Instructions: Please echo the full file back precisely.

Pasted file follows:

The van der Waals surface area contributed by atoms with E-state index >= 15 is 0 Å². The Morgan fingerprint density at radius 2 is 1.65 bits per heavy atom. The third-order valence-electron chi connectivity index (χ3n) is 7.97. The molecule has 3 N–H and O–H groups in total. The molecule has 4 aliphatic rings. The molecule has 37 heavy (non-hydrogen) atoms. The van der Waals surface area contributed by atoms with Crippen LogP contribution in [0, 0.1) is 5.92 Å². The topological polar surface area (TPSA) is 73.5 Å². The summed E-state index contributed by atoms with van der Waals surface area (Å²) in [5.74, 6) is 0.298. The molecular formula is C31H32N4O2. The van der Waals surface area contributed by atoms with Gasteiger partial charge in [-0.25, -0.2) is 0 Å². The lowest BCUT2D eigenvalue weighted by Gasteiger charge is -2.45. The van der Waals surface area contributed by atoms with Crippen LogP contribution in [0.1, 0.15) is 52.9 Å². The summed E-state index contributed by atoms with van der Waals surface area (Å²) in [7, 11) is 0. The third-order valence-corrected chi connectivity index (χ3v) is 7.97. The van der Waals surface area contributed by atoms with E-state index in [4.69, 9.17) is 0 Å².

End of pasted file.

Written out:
The van der Waals surface area contributed by atoms with E-state index >= 15 is 0 Å². The Morgan fingerprint density at radius 2 is 1.65 bits per heavy atom. The third-order valence-electron chi connectivity index (χ3n) is 7.97. The molecule has 3 N–H and O–H groups in total. The molecule has 4 aliphatic rings. The molecule has 37 heavy (non-hydrogen) atoms. The van der Waals surface area contributed by atoms with Crippen LogP contribution in [0, 0.1) is 5.92 Å². The topological polar surface area (TPSA) is 73.5 Å². The summed E-state index contributed by atoms with van der Waals surface area (Å²) in [5.74, 6) is 0.298. The molecular formula is C31H32N4O2. The van der Waals surface area contributed by atoms with Gasteiger partial charge in [-0.25, -0.2) is 0 Å². The lowest BCUT2D eigenvalue weighted by Gasteiger charge is -2.45. The van der Waals surface area contributed by atoms with Crippen LogP contribution in [0.1, 0.15) is 52.9 Å². The summed E-state index contributed by atoms with van der Waals surface area (Å²) in [7, 11) is 0. The third-order valence-corrected chi connectivity index (χ3v) is 7.97. The van der Waals surface area contributed by atoms with E-state index in [4.69, 9.17) is 0 Å².